It has been nearly 95 years since the Rivoli Theater first entertained La Crosse filmgoers.
Though not the city’s first motion picture theater (that honor went to the former Strand theater on Jackson Street, which opened in 1916 and closed 39 years later), the Rivoli was always the grandest.
Hailed by the La Crosse Tribune as the “apex of comfort and beauty,” it was the largest movie theater in the state outside of Milwaukee when the doors opened on Sept. 19, 1920, with a screening of Norma Talmadge’s “Yes or No.”
Tickets for evening shows cost 33 cents — 11 cents for children — and guests were assured that all 1,400 seats offered unobstructed views of the silver screen.
With three floors of offices above and featuring the “last word in modern business block construction,” the Rivoli building at 123 N. Fourth St. cost an estimated $400,000 to build; that’s about $4.8 million adjusted for inflation.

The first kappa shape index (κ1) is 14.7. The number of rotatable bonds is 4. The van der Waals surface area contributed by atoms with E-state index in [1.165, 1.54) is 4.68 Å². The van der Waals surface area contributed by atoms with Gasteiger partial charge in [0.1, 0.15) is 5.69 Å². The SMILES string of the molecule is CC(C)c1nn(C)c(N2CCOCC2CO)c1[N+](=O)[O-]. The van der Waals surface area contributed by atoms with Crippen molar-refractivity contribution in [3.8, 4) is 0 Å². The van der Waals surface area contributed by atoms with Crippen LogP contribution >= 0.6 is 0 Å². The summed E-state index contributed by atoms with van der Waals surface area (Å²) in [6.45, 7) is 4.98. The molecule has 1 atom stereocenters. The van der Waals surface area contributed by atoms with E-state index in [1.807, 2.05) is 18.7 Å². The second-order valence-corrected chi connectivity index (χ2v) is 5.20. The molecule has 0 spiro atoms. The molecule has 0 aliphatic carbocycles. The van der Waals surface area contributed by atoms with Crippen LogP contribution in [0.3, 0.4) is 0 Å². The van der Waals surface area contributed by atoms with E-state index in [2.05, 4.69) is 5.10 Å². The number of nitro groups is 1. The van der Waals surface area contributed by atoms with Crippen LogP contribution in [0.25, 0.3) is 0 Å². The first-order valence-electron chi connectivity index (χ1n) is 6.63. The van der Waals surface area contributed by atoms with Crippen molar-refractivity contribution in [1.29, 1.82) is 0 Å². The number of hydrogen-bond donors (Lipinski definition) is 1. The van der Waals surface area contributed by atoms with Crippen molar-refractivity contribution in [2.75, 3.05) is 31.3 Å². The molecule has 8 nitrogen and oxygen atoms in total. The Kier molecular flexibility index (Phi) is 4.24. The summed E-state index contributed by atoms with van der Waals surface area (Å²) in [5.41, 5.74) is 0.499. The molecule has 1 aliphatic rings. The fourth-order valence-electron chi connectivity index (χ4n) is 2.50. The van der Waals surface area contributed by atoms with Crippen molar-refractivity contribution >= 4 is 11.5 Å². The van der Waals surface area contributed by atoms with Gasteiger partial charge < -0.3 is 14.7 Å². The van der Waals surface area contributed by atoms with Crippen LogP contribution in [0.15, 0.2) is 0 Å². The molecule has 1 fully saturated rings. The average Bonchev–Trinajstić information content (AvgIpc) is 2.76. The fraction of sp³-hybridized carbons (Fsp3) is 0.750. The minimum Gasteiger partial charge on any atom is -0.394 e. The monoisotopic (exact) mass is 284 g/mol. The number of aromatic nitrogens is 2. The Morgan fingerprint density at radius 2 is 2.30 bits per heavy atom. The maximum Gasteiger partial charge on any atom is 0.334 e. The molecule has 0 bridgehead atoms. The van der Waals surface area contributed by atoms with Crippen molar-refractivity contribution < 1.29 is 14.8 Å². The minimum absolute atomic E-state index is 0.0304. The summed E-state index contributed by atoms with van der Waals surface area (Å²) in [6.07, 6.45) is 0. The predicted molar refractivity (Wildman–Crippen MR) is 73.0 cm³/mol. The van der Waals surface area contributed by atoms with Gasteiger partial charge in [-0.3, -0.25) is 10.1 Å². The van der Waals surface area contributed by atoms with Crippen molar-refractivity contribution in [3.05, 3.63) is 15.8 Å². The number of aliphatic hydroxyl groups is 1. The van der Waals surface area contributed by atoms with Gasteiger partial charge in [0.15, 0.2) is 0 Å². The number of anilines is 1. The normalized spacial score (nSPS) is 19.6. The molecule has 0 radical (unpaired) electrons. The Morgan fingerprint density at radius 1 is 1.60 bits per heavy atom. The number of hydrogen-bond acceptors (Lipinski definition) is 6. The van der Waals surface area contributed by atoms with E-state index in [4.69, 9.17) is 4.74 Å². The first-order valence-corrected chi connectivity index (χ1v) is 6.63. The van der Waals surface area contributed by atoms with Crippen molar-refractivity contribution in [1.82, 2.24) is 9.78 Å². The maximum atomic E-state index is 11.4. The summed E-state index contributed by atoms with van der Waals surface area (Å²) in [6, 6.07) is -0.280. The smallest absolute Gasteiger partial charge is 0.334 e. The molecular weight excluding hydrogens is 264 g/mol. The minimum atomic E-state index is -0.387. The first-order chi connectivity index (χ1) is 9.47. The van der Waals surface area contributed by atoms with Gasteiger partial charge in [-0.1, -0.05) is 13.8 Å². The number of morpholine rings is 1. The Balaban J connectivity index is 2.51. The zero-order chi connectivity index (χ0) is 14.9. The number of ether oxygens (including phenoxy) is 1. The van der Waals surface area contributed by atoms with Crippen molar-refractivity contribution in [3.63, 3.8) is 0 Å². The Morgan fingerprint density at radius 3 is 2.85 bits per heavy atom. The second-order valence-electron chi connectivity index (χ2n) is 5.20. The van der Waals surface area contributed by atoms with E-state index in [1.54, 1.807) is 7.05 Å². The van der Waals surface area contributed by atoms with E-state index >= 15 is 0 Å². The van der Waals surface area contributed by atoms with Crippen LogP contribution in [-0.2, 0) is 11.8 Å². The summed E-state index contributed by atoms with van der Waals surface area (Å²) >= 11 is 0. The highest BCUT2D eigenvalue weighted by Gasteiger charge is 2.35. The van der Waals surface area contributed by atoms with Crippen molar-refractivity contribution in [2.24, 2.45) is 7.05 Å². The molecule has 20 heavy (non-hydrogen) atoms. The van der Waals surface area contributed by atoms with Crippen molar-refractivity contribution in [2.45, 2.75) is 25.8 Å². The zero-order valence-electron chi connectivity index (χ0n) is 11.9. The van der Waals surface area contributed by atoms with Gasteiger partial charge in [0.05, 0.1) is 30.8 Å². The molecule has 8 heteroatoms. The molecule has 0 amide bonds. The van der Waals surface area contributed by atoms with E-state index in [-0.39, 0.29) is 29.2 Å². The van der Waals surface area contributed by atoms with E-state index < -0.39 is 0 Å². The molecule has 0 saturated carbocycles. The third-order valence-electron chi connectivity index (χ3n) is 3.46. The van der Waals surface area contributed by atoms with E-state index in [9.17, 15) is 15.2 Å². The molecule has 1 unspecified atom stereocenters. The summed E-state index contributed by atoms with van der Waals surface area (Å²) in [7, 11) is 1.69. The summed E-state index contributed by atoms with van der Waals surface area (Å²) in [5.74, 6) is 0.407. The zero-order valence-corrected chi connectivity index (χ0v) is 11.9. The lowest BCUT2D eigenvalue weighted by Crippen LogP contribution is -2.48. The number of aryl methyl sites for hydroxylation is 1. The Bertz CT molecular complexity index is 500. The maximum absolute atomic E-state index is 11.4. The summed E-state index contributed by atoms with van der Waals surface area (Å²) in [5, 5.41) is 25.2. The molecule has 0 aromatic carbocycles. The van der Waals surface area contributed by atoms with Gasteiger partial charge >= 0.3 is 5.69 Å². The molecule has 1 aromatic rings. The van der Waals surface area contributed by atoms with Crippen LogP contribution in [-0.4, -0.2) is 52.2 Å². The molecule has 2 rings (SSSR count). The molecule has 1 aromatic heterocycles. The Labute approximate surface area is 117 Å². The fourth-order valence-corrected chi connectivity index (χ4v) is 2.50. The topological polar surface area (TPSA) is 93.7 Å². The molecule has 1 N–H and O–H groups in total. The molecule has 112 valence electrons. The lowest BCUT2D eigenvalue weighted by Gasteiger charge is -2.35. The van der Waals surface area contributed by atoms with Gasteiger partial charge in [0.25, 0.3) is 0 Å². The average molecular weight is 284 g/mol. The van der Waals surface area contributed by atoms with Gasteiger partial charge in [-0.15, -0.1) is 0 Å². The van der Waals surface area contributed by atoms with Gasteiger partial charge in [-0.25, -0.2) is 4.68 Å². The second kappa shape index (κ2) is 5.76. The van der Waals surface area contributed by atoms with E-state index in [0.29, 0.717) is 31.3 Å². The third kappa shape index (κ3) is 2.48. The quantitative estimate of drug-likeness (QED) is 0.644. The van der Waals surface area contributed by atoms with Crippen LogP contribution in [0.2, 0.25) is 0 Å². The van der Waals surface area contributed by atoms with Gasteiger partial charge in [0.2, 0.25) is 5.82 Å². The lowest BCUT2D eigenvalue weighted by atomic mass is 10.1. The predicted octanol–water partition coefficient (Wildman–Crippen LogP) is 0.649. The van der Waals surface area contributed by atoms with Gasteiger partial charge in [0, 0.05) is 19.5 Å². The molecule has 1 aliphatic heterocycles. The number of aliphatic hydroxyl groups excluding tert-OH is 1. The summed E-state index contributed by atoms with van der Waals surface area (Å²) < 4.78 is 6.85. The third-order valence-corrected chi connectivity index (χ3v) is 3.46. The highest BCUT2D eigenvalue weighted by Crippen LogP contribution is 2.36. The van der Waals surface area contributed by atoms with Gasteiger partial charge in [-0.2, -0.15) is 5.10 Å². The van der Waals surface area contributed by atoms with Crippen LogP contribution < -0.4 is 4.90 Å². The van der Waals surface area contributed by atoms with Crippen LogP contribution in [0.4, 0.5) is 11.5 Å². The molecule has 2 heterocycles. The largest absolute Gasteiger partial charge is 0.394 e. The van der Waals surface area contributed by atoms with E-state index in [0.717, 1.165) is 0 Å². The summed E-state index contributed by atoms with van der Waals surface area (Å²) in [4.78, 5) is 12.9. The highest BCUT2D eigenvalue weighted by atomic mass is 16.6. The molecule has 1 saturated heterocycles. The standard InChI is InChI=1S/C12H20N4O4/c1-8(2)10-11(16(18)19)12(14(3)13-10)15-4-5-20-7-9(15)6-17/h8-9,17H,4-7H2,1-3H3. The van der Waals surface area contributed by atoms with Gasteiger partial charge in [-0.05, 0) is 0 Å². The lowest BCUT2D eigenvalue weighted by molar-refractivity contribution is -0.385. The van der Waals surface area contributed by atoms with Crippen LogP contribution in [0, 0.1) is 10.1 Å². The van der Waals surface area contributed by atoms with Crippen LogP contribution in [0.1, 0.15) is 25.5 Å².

A $20,000 pipe organ supplied the sound in those days, but less than 10 years later it was one of the first Midwestern cinemas to install the new Vitaphone system, and in 1927 it screened “The Jazz Singer,” the first feature-length “talkie.”
A North Side sister theater, the Riviera, opened the following year on Caledonia Street, though that screen went dark in 1967.
Over the years it had brushes with fame. In one month during 1949, the Rivoli showed films directed by two La Crosse natives, Nicholas Ray and Joseph Losey, who both went on to Hollywood success. In 1953, Gunsmoke stars Audie Murphy and Susan Cabot signed about 1,200 autographs for fans at the Rivoli.
But times changed. In 1987, the Rivoli went dark. It was too expensive to operate and couldn’t compete with new multiscreen cinemas with comfortable seats. After a brief stint as a concert venue, the theater languished until 1994, when Tom Misco bought the building and reopened the Rivoli as a second-run theater offering beer and pizza along with popcorn.
More than 20 years later, it remains a downtown icon.